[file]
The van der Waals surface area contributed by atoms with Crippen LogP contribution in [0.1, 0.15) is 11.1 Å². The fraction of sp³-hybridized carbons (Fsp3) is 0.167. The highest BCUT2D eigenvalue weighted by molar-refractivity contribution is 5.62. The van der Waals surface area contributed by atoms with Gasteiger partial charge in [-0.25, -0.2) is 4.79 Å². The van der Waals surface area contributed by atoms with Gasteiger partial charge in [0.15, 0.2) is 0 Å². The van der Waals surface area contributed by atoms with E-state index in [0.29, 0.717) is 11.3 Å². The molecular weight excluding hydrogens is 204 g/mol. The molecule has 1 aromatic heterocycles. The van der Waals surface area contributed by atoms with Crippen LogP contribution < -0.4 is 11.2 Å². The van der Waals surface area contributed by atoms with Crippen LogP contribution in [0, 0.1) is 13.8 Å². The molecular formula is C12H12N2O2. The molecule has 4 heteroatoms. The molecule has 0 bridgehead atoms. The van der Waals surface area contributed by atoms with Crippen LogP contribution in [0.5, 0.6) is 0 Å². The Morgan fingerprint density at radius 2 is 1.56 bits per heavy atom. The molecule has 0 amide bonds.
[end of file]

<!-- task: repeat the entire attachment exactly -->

The van der Waals surface area contributed by atoms with Crippen LogP contribution in [0.1, 0.15) is 11.1 Å². The fraction of sp³-hybridized carbons (Fsp3) is 0.167. The highest BCUT2D eigenvalue weighted by molar-refractivity contribution is 5.62. The van der Waals surface area contributed by atoms with Gasteiger partial charge in [-0.25, -0.2) is 4.79 Å². The van der Waals surface area contributed by atoms with Gasteiger partial charge in [0.15, 0.2) is 0 Å². The van der Waals surface area contributed by atoms with E-state index in [0.29, 0.717) is 11.3 Å². The molecular weight excluding hydrogens is 204 g/mol. The molecule has 1 aromatic heterocycles. The van der Waals surface area contributed by atoms with Crippen LogP contribution < -0.4 is 11.2 Å². The van der Waals surface area contributed by atoms with Crippen LogP contribution in [0, 0.1) is 13.8 Å². The molecular formula is C12H12N2O2. The molecule has 4 heteroatoms. The molecule has 0 bridgehead atoms. The van der Waals surface area contributed by atoms with Crippen LogP contribution in [0.5, 0.6) is 0 Å². The Morgan fingerprint density at radius 2 is 1.56 bits per heavy atom. The molecule has 0 amide bonds.